I have to realise the risks of the extremes, no viewers or interaction through to over-involvement. There will need to be a definite means of enticement if it is to become a game. On writing that last word, game, I now realise the impact the game would have in undermining the intent that goes into my work. I must avoid gaming books versus exhibition. I’ll save the idea for a more appropriate subject.
Finally, I should consider collaboration, for example of family.
I next set about mixing images of my own with some those of a family member, for my film trailer. This activity was triggered back in week 2.
From the finished film trailer, my collaborator contributed photographs of Highland cattle and one of the birds. We had walked the lands of my ancestors. Apart from learning something new about my work, the trailer generated a lot of enthusiasm and engagement of a level I’d not previously experienced in my practice.
Altogether I have made a lot longer a write up than I ever anticipated. I can justify the length as evidence of the critical unfolding and changing of my work within this MA Photography course. I do switch activity a lot by engaging with the Course. It is so easy for me to be distracted and forget a critical insight. These things are too valuable to lose.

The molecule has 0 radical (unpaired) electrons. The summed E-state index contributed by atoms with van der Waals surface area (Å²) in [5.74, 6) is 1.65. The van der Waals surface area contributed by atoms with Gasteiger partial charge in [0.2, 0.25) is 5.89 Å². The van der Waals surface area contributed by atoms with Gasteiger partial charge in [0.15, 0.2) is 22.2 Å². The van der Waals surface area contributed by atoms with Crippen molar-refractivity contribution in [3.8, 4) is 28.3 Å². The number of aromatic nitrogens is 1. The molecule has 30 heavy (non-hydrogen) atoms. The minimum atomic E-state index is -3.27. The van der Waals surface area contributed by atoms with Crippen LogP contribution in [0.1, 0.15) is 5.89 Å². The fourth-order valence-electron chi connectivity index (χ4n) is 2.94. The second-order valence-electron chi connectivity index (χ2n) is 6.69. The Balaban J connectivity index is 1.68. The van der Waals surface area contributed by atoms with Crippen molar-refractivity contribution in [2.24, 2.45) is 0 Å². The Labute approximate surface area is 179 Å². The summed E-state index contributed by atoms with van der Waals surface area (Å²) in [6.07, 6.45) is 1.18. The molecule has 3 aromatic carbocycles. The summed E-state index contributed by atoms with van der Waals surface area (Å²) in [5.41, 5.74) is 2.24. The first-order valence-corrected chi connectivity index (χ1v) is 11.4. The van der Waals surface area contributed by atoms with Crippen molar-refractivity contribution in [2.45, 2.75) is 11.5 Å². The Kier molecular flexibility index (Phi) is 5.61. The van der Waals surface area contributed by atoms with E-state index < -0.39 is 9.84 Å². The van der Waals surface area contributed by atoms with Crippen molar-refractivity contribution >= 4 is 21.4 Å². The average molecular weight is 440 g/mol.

Week 5 Independent Reflection
Well, let’s hope I can manage this optimistic plan. Failing in parts of one or more tasks is not an absolute failure. If I learn from the experiences, and they help towards the ultimate aim of producing successful outcomes in the FMP modules.
What I now need to do has become clear:
- Engage with the newly released materials.
- Read into the provided references.
- Make work on Abstract Landscapes of War, of faded memories.
I’ve done most of my reflecting below and need to make a start.
Week 5 Activity Roadmaps
I’m going to attempt a work called Abstract Landscapes of War. I say attempt as I have to read the data in my photographs and find the means of continuing to abstract landscapes. These have arisen in most unexpected ways and should be feasible, although time estimation will be tricky.
I wrote in my CRJ about scoping work over the next weeks and about how I need to limit to reasonable expectations around the MA. I intend to use the Pareto 80 to 20 principle and by achieving 80% of the defined outputs with 20% of the effort. The total amounts to 60% just for the Exhibition, Publication and Workshop, then there is a further 20% making 80% effort for photography and digital post-processing.
I have other activities such as attending Arles photo festival at a fairly crucial time in the delivery schedule.